Markers that are associated with survival or other clinical endpoints independently of any specific treatment are classified as prognostic markers. Such markers may also be useful for monitoring the response of patients to therapy (e.g., by enumerating circulating tumor cells in patients with colon, breast, or prostate carcinoma). Markers that are associated with a clinical endpoint (e.g., survival) but also assess the effectiveness of a particular treatment are designated predictive markers because they predict the response to that treatment (Fig. 1). Some predictive markers can identify individual patients who are more likely to respond to a particular drug, and thus can be used to select patients for therapy. For example, EML-ALK mutations in patients with non–small cell lung cancer (NSCLC) are considered a basis for the use of crizotinib. The final class of markers consists of pharmacogenomic markers that are used to identify the risk of organ-based toxicities or altered metabolism and/or responses to therapeutic agents (Fig. 1). These markers are usually inherited in the germ line and are typically nonsynonymous single nucleotide polymorphisms (SNPs) or genomic variants that involve more than one nucleotide.
The need for clinical laboratory accreditation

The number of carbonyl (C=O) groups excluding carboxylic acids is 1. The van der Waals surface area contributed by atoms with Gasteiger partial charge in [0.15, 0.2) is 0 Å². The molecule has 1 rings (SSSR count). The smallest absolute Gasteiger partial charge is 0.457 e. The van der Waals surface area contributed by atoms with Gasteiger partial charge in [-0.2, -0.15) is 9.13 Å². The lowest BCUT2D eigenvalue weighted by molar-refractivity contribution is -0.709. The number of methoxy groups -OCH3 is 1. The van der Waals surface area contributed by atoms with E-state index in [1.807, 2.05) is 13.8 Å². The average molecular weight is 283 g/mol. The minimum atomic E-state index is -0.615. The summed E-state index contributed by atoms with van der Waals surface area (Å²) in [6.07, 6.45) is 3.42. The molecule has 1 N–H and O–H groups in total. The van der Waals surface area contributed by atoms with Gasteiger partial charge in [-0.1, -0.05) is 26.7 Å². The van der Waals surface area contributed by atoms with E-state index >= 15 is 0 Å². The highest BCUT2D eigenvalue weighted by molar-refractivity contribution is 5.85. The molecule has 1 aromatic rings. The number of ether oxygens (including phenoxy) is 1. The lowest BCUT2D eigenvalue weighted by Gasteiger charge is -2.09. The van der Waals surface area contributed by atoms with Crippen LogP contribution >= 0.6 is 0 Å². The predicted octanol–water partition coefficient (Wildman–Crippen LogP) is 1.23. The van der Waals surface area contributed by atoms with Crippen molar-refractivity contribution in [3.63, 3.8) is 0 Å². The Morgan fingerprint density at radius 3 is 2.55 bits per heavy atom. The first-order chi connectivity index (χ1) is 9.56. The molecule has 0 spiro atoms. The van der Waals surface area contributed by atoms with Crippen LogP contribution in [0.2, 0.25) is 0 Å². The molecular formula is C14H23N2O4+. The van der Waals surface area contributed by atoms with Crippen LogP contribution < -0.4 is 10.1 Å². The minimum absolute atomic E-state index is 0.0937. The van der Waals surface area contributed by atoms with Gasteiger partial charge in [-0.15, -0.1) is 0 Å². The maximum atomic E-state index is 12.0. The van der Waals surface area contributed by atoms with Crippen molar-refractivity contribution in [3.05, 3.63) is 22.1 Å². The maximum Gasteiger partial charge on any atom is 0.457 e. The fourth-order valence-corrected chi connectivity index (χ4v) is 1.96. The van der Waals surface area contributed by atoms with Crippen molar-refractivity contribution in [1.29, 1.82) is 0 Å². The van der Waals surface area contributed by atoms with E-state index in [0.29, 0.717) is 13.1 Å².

Markers that are used for clinical decision-making within clinical trials are often termed integral markers because they usually are essential for the performance of the trial (see Schilsky and colleagues (11) elsewhere in this series). These markers may be prognostic, predictive, pharmacogenomic, or (occasionally) pharmacodynamic. Integral markers may be used to determine patients' eligibility for a trial and their assignment to therapy, to guide dose selection, and to stratify patients within a trial. Because in these cases the test result is known to the physician and patient, and influences clinical practice, the assay must be performed in a Clinical Laboratory Improvement Amendments (CLIA)–certified laboratory as stipulated in Federal Acquisition Regulation section 42 CFR 493 (19). In the United States, any patient-derived specimen that is analyzed for clinical decision-making must be performed in a CLIA-certified laboratory under an accreditation process managed by the Center for Medicaid and Medicare Services (CMS). These regulations apply to both clinical research and practice. The patients and/or their physicians will be informed of a test result or they may be informed indirectly by an event such as assignment to a particular treatment based on the result of the diagnostic test. The intent of these regulations is to ensure that the highest standards for reproducibility and reliability of assays performed on patients are being met, which will in turn facilitate optimal medical decision-making. Integral markers should be distinguished from integrated markers, which are used in all patients in a trial or in a predefined subset of patients but are not used for medical decision-making. Instead, such markers are intended for clinical research or development of a marker and its assay for use in a subsequent trial [see Williams and colleagues (13) in this issue].